The New Search Analytics Report vs the Old Search Analytics Report
What is the Search Analytics Report?
The Search Analytics Report in Google Console (formerly Webmaster Tools) shows how often your site appears in Google search results. It can be a helpful tool to improve your site’s search engine performance because, unlike the old report, you can filter into groups of data sorted by categories like the keyword phrase, date, country, or device.
For example, view your organic search traffic changes over time and learn which keyword phrases are the most likely to cause your site to be presented as a search result. Tools such as the keyword data analysis tool in development by the Philly Marketing Labs Experiment team can take it a step further by giving you the ability to group the keywords into “buckets” and monitor the performance of these. This is especially helpful if you are trying to ascertain any organic effects from content creation, local branding initiatives, or other adjustments to the website that may influence search results.
What has Changed in the Search Analytics Report? A Comparison with Old Search Queries Report…
According to Google, the data in the new Search Analytics report is much more accurate than data in the older Search Queries report. One thing is certain… it is calculated differently. Here is a bit of a summary of the differences as per Search Console:
Individual page impression counts merged.
The old Search Queries report counted every single page in the search results as an impression; the new Search Analytics report counts all links to the same site as a single impression. This is a major change and is likely to change the data for your site considerably, especially if you are monitoring a highly active site with thousands and thousands of impressions. Because of this, impression numbers are going to be less for sites in most situations. However, you can group, filter or compare by page to get the true numbers for these.
Search properties and devices separated.
The old Search Queries report had an option to filter by Web, Image, Mobile and Video. Mobile meant web searches from a mobile device. Search metrics for both images and videos were combined for mobile and desktop search.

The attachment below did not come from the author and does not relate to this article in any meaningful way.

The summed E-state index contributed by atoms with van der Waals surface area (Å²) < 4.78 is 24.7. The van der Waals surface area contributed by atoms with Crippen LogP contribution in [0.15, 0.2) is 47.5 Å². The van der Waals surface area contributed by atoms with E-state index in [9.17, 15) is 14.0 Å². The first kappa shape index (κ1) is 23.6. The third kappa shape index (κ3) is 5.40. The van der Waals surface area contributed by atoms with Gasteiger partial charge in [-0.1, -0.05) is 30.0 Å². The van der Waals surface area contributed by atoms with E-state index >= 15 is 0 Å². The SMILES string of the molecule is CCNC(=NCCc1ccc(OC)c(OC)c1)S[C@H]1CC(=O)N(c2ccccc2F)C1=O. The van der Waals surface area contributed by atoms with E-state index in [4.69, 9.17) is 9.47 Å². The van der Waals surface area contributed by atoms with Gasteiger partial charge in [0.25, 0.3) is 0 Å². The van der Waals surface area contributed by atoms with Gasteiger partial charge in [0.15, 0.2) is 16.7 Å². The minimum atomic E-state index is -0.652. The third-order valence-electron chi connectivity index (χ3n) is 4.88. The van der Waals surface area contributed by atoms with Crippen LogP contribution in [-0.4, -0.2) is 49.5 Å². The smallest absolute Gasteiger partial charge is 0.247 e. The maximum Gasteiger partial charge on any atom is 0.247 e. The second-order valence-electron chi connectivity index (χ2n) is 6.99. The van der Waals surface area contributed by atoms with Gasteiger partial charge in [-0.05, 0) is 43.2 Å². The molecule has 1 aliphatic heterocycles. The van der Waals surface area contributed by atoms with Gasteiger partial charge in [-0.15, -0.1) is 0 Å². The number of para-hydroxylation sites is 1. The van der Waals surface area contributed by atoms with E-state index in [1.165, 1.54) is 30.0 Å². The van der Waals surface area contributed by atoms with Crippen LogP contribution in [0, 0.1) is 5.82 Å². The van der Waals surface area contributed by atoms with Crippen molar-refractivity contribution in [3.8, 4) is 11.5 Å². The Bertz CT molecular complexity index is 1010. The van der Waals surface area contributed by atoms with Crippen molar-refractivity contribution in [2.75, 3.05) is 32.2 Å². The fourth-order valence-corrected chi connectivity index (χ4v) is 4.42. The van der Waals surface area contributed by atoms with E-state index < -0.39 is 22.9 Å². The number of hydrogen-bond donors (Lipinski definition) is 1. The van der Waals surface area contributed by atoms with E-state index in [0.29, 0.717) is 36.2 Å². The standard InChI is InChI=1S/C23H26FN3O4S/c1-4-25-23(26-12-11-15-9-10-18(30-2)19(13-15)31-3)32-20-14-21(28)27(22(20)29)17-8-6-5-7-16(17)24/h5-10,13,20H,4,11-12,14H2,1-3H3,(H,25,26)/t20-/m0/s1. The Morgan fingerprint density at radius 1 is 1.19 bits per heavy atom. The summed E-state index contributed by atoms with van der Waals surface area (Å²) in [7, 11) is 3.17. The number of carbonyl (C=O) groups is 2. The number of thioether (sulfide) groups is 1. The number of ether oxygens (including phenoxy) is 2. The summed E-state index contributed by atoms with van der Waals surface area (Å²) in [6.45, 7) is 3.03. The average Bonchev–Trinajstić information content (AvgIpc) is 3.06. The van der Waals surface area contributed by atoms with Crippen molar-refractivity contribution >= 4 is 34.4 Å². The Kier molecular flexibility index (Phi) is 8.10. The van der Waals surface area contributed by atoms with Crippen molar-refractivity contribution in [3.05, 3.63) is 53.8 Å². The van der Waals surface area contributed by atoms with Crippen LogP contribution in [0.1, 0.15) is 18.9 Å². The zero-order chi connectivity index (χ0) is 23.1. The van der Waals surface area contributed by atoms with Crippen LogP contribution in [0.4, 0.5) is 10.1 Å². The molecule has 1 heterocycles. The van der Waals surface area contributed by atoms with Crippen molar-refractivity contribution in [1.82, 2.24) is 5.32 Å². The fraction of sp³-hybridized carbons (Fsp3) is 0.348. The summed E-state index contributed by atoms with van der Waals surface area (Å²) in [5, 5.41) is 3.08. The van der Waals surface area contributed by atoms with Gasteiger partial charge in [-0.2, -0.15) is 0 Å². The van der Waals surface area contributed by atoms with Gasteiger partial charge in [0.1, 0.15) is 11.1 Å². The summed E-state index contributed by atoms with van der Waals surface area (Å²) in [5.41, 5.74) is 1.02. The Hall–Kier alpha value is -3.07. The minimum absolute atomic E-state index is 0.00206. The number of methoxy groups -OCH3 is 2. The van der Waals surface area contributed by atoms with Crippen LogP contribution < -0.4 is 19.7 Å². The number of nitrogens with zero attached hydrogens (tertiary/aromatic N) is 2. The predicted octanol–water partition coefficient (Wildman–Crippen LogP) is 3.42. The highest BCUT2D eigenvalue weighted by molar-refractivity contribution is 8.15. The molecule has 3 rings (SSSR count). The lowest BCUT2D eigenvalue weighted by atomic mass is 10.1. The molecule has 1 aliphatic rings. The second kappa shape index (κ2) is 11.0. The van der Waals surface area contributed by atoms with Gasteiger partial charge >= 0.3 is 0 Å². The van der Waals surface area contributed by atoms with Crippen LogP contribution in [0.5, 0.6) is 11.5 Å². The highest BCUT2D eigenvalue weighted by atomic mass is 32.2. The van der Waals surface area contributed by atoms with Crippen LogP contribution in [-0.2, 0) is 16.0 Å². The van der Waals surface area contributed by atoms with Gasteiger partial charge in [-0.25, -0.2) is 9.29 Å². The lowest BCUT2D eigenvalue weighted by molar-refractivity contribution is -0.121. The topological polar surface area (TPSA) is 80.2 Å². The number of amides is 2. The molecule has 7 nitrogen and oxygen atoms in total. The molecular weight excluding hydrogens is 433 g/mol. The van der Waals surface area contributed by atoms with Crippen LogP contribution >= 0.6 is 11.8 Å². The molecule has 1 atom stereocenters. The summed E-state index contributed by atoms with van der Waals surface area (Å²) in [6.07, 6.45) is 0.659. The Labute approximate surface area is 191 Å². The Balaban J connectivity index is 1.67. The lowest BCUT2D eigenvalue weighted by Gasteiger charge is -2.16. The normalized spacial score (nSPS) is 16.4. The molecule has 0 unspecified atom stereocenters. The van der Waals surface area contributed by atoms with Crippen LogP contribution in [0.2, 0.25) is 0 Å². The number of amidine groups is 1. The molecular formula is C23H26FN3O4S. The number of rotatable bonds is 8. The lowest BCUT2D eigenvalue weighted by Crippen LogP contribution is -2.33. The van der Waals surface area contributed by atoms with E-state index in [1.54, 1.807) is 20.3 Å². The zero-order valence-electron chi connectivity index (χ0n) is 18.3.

In the new Search Analytics report, the device type and the search type are separate. This will also be likely to affect the total numbers you will see when comparing the two reports.
Coverage and partial counts differ.
The old Search Queries report and the Search Analytics report have different thresholds for how much data to store. The old report did not limit the number of queries you could download. The new one is limited to just 999. This is a big factor for tools like PML’s keyword data analysis tool, however, will be sufficiently covered once the integration of the tool and the Search Console API is completed.
Image click count reduced.
In the old Search Analytics report, Google counted any clicks on images (expanded or not) for both Web Search and Image Search. The click count will likely be a lot lower now that the new Search Analytics report counts only clicks on an expanded image (or on the “visit page” link) in an Image Search result that points to your page. Google states this means that while the click count will likely be lower, it should be more “meaningful.”
Data consolidated by full domain.
If you own multiple hosts in a domain (for example, www.example.com and example.com), you might see your click and impression counts drop for each host. The reason for this is simple. The old Search Queries report often assigned click, impression, or other data by domain name, where a domain might span multiple hosts.
So, for example, a click on a link to www.example.com might be counted for both www.example.com and example.com accounts. In order to avoid this double counting, the new Search Analytics report now assigns all click, impression, and other search data to a single, complete host name. So, for example, a click or impression on www.example.com will only be counted toward www.example.com, and not to m.example.com, example.com, or any other variations.
In my opinion, this is a very good thing. More importantly, I wish I knew that before! Now that this division of data reporting has finally occurred, you will likely see lower totals for the individual account profiles in Search Console. As per Google, this should not be construed to mean a change in the search traffic or user behavior, just that the count is more accurate now.
I hope this helps you get a good grasp of some of the changes to the Search Analytics report that may be affecting the way you receive the data in your Search Console accounts. If you have any further questions about the data in your Search Analytics report that is not covered here, feel free to reach out to the Philly Marketing Labs Team for an answer.